7. In this case, “eats his own feces,” even if it’s true is being used as a slur. “Well of course she slapped him he’s a (insert racial epithet here).” “Who wouldn’t want to smash the face of a ______ into a desk.”

    One thing I learned from you Ballastexistenz is how common htis stuff is. I really didn’t know. I hovered over my disabled child so often that it would have been hard to abuse him/her at school, when kids teased him/her, if I found out about it I’d be all over them like their worst nightmare, threatening whatever I thought would work to make them never do it again. Actually, I did the same with my NT kid, no one bullied my kids and got away with it if I could possibly do something about it. I took my NT kid out of school because of his/her being bullied.

    If a teacher had terrorized my child the way that teacher did in Florida, I’d have gone crazy. I’d have been full of so much rage. I had enough rage at some of my kids teachers when they got to junior high, for much less extreme abuses.

    I’m thinking aobut how I’m going to take care of my mom who is getting towards not being able to care for herself. Your comment about convalescent homes is sobering, too. We are all heading toward old age and ultra-vulnerability.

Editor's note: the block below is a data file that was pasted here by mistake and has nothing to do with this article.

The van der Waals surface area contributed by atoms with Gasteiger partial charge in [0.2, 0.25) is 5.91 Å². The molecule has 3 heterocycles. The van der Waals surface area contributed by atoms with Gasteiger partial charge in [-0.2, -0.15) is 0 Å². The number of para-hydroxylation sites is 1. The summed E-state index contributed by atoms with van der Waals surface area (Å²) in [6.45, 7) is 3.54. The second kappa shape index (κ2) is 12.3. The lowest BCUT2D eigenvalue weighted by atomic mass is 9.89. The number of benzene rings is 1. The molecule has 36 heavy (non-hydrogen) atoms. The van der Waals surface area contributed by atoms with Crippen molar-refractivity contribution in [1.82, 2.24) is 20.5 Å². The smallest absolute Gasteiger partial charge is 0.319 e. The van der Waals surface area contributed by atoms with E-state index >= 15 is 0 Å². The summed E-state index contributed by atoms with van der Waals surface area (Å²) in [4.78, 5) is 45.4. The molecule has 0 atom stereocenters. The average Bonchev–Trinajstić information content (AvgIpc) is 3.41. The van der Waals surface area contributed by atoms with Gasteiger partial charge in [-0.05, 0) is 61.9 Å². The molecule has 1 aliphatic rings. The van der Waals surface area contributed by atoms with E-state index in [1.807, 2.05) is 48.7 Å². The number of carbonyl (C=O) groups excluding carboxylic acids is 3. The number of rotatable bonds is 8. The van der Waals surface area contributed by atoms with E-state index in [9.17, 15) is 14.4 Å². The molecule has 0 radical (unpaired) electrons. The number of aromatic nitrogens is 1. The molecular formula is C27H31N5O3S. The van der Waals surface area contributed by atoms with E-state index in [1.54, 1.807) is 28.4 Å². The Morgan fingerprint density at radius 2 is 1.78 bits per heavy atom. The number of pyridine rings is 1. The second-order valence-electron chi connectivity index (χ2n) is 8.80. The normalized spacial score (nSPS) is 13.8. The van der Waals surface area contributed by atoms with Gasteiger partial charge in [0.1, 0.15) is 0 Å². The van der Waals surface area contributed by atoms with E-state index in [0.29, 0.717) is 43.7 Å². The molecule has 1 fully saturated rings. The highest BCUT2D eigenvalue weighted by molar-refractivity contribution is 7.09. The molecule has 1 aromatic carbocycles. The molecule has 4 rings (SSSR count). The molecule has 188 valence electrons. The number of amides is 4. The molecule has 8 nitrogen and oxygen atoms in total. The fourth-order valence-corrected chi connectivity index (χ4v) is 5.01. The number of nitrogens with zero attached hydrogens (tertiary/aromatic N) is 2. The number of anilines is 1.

8. “highly. And that I have known a number of people whose communication goes totally ignored — even their very clear verbal communication at times — because it doesn’t fit a preconceived idea of what communication is”

    I read this all the time in reports on kids coming into my class. They have no language. They have no communication skills. I communicate very well with an elective mute child who declines to talk to me. Then there is the lad who could not talk even if he wanted to. He can barely move at all. We still communicate. I talk. He responds with body language and facial expressions. I modulate my talking according to how he responds.
    Once in a bar in Greece I communicated very well with a Greek man who spoke no English. I spoke even less Greek! But we both acknowledged the other’s communicative intent and made the effort. I think some people would rather not have to communicate with those they consider less than human. But it is they who are lacking in humanity.

  9. Defense attorney Thomas Egan argued that it is vital for jurors to see the kind of students Garrett supervised.

    “One of these kids actually eats his feces,” Egan said. “I think the world will see volumes when they see these children.”

    I thought I felt sick BEFORE I read that.
    I’m sitting here trying to work out how eating one’s feces justifies physical abuse. So far I can’t think of any reason, and I don’t believe that any reasonable person would.

  10. Well, the second part of your post (on abuse) is something that SHOULD be clear to everyone and I have nothing to respond to it (other than the disgust that builds in my gut at being reminded of the horrible things people are capable of and then have the further depravity to actually try to excuse or rationalize.)

    I wanted more to respond more to the first part of the post (on communication/language).